Currently, conventional cancer treatment includes surgery, chemotherapy and radiotherapy and these are the cornerstones and most widely recommended in modern medicine.
Surgical removal of the entire cancer and some normal surrounding area for good margin, is the ideal cancer treatment for the best chance of cure, and minimizing recurrence risk. Surgery is an option only with timely diagnosis and is not possible if the cancer has spread through the blood to various other organs (metastasis).
Chemotherapy (anti-cancer drugs) and radiotherapy are also used to kill cancer cells. Newer, more effective, and specific chemotherapy drugs are increasingly available for many cancers, while radiotherapy techniques have been continually refined. However, side effects like hair loss, gut intolerance (nausea, vomiting, bowel changes), and increased susceptibility to infections due to the immune-suppressive effects, are always concerning.
Immunotherapy is the futuristic way of cancer treatment that involves modifying or empowering the immune system in various ways to fight and destroy the cancer cells. Such treatments are also called targeted therapy. Here are some of the new treatments for cancer that are being tried and researched, and can be promising for the future:
- Monoclonal antibodies: These are biological immune system proteins created in the lab and available as injections. They bind to specific targets on cancer cells. Some monoclonal antibodies (MAbs) mark cancer cells so that they will be better seen and destroyed by the body’s immune system.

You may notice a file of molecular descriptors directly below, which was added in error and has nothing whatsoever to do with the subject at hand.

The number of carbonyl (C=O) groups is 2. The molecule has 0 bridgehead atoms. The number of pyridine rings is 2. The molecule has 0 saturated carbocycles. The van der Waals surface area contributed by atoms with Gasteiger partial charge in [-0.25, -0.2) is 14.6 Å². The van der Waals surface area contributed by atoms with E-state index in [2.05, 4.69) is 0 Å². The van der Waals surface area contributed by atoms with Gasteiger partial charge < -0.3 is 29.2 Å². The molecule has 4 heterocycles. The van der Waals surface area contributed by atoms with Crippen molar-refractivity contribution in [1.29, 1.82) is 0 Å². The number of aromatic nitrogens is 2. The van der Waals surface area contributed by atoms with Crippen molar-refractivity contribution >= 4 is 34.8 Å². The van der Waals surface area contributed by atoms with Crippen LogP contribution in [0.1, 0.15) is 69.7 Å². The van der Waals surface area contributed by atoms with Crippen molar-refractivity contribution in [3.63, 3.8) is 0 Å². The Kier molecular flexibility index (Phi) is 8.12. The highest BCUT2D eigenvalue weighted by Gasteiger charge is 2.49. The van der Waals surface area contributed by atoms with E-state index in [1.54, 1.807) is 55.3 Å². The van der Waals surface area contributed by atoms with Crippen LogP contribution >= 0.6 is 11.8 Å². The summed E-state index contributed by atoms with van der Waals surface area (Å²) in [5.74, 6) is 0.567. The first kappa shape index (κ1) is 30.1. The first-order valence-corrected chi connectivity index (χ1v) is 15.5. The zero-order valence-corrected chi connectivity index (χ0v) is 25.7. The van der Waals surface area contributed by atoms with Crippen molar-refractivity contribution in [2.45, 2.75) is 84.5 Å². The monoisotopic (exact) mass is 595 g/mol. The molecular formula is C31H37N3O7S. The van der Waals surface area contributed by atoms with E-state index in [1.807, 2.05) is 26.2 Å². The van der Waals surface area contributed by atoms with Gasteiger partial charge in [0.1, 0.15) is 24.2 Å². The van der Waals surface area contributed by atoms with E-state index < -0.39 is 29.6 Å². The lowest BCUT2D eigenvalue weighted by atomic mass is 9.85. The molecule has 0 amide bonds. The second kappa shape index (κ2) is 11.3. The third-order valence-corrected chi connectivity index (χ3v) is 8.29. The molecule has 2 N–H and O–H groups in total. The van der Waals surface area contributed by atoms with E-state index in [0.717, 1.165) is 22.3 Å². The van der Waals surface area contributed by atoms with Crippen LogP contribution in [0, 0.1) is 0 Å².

- CAR T-cell therapy: It consists of taking specific T lymphocyte cells (type of white blood cell) from the patient and adding to it in the laboratory, the gene for a special receptor that binds to a certain specific cancer antigen (protein) which is not present on normal body cells. The special receptor is called a chimeric antigen receptor (CAR). Large numbers of the CAR T cells are grown in the laboratory and then injected into the patient. CAR T-cell therapy is used to treat certain blood cancers, and it is being studied in the treatment of other types of cancer.
- Gene editing: In this, a gene from the T cells that encode a protein called PD-1 that tumor cells can use to evade an immune attack, is removed using a technology called CRISPR. This can further enhance CAR T-cell therapy.
- Gene transfer: It is a new treatment modality that introduces new genes into a cancerous cell or the surrounding body cells to cause cell death or slow the growth of the cancer.
- Personalized Cancer Vaccines: By comparing the DNA sequences of the tumor and of healthy cells, cancer mutations can be identified especially the ones more likely to stimulate a strong reaction from the immune system. The vaccines are given in the form of messenger RNA (mRNA- similar technology has been used in some COVID vaccines), which gives cells the instructions to create a particular cancer antigen that trains the immune system against the tumor. Such personalized vaccines could be particularly useful for certain cancer that often carry high numbers of mutations, such as lung and bowel cancer.
- Microbial therapy: Specific bacteria and viruses have been studied which live and thrive in the oxygen-deprived environment of cancer cells. Therefore, these microbes cannot directly harm the human cells but can eat through most of the mass of a tumor. They also alert and stimulate our immune system by making the cancer more visible to the immune cells to destroy it.